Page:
Thursday, November 6, 2014


The Earth is no longer capable of supporting life. America is ravaged by frequent dust storms causing serious pulmonary problems for its inhabitants. Corn is the last crop to endure the planet’s worsening condition, but is predicted to go extinct in a few years or so. The Apollo moon landing did not really happen; it was just a government ploy back then to bankrupt the Russians in a fictional race to reach outer space. This is what is being taught in schools at least, to dissuade the youth from investing time in technology-related careers. Farmers have replaced engineers in the list of in-demand professions, given their importance in the current society which has no choice but to fall back on agriculture. Cooper (Matthew McConaughey) is one of those corn farmers, but he is also a man of science. A disgraced pilot, he discovers a gravitational anomaly in his daughter’s bedroom which gives them coordinates pinpointing the covert location of NASA, now operating underground. There they meet Professor Brand (Michael Caine) who expounds on the repercussions of the world’s current dilemma. A wormhole has appeared next to Saturn, leading to a galaxy with planets capable of supporting life. The plan is for Cooper to man the spacecraft along with Amelia (Anne Hathaway) and two others, in an effort to find a new home for the human race.

It is safe to say that this movie would reach its intended audience, which is probably the majority of the human population on Earth. While that bit about wormholes and faraway galaxies is a bit of a stretch for the imagination of the average Joe, the feeling of panic and paranoia prevalent in a universe where life on Earth as we know it is about to prematurely end is something that anyone could easily relate to. This is exactly the reason why any movie focusing on the planet’s eventual doom tends to make a killing at the box office. This movie will get there, eventually.

In terms of acting, McConaughey serves as the anchor of the film, and does his best to express the flurry of emotions required for a father torn between saving his children vis-à-vis the entire human race. No one would want to be in his position in times like this, seriously, and his struggle manages to transcend the screen somehow. Hathaway is relegated to supporting once again and is most often than not reduced to a talking encyclopedia spewing out words of astronomic mumbo jumbo. Grown-up Murphy (Jessica Chastain) gets more depth in terms of characterization, and probably makes up for the lack of character development with regard to the role of women in this movie.

Over all, the concept is interesting enough to pull you in, or at least pique your curiosity. There are many confusing elements, though, such as the concept of relative time. There is a scene where they spend around an hour or two on that planet with the killer waves, and then when they went back to the space station, 23 years have already passed them by. This issue of relativity is just hard to grasp because the passing of time seems to be subjective most of the time.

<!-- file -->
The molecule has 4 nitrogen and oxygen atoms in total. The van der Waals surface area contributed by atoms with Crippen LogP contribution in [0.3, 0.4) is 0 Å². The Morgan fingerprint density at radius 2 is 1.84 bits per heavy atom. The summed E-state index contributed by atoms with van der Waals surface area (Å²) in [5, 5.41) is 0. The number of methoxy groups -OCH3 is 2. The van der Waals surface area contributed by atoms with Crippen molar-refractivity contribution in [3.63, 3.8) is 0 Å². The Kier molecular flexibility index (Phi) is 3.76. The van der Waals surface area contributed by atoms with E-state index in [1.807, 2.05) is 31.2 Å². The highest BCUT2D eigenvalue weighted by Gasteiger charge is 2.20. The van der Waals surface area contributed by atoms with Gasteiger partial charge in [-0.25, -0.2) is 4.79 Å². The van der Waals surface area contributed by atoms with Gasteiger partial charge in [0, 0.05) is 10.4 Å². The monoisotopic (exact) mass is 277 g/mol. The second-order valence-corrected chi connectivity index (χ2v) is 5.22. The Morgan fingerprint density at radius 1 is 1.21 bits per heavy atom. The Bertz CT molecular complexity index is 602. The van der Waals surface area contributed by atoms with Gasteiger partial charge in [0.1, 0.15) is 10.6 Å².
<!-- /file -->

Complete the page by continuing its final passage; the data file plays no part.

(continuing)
If you put a theater lover and a theater hater through two hours of a stage musical, the former would think that time passed by so quickly while the latter would feel like it took forever. In the end, though, it would be clear that both of them spent two hours in total. This is definitely not the concept of relativity in the film as far as time is concerned. This is something more hardcore which would entail a lot of Wikipedia backreading after you exit the cinema.

The real bonus here would be Nolan’s version of the universe. Cuarón already gave us a good glimpse of the world beyond in last year’s Gravity. Nolan takes us farther; making us all feel as though we have ventured to the far reaches of space ourselves. This is why the movie is still tolerable despite all the hardcore concepts that are just difficult to comprehend. The film is one big visual spectacle which would leave your inner nerd in awe.

You have to give it to Nolan when it comes to films that you just cannot watch if you leave your brain at the door. It could even be argued that your brain would not suffice to understand this movie. What he does here is a fusion of science and philosophy, but he has done his best to cinematically portray such hard-to-fathom concepts in a way that it could be palatable to the common moviegoer.

We all had to sit through Physics class to learn about relativity and quantum mechanics, and we all know what mind fuck that entails. In fairness to Nolan, he tries to simplify the concept, but you’d still end up lost somewhere between Saturn and Planet X. Even so, this movie would be just like Inception. You are bound to talk about it with your friends for the weeks to come, because there are just too many questions left to discuss!

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